This has got to be the creepiest of the beneficial insects. It freaks my wife and kids out to no end, but after learning about the protection they provide your plants, you can’t help but be grateful they are there, watching over your crops days and night.
Praying mantises live for about one year, and are well suited to the task of preying on pests. They have two forearms called “raptorial legs” that are covered in spikes, and literally snatch flying insects out of the air. Their heads have an amazing range of motion, allowing the mantis’s body to remain motionless but allowing it to see in all directions. The praying mantis also has keener vision that most insects, as its’ compound eyes can see up to 50 feet away. This enables the mantises to stay concealed using it’s adaptive camouflage, while it waits for the perfect moment to strike. They are generally ambush predators and feed on crickets, grasshoppers, flies, moths, mites, aphids, each other…pretty much anything their size or smaller that moves. Below is a photo of an egg case so you will know what they look like in the garden. No need to be alarmed by these, they will soon produce an army of guardians to watch over your plants day and night. I usually find them on a fence post on my farm. The egg case is usually laid in the Fall and then the nymphs hatch when the weather has sufficiently warmed, usually in late Spring.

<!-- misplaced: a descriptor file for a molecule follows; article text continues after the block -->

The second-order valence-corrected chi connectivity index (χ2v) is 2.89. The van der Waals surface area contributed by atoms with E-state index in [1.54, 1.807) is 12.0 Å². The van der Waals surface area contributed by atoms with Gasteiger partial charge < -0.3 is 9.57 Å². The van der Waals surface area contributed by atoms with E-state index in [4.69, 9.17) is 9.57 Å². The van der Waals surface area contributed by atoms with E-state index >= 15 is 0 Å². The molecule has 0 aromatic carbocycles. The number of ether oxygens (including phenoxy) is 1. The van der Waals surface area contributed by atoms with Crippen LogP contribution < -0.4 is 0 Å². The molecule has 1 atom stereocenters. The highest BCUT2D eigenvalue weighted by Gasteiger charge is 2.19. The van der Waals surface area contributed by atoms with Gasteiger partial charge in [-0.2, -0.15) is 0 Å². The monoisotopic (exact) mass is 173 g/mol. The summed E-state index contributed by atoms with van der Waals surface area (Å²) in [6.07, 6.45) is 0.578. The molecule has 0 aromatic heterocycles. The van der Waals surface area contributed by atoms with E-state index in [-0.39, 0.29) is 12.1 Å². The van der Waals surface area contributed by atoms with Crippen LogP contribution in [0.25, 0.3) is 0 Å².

Mantis Egg Case (contains hundreds of eggs)
Praying mantises hatch as super small versions of the adults, they will molt (called instar) several times as they grow. Below is a photo of a nymph that I found on my Avocado tree. Make sure you protect the young nymphs from ants by using a proactive defense such as this one. Also be careful about applying pesticides, they can wipe out your beneficial insect population. I always advocate trying to use natural controls (such as letting your beneficial population build up) and patience. If a pest gets out of control, try using very targeted and organic methods such as Neem oil or insecticidal soaps to knock down the population. Most likely you already have praying mantises in your area, but if not you can introduce some into your garden by buying some egg cases.
Mantis nymph making his home on my Avacado tree
Praying mantises mate once in the Fall, which usually ends with the female biting the head off of the male. (I can only imagine what the male said during the encounter to warrant that type of response from the female.) The male pays the ultimate sacrifice and ends up being a nice meal to ensure the female has enough energy to complete the egg case. After laying the eggs the female will die, obviously riddled with guilt from her murderous deeds.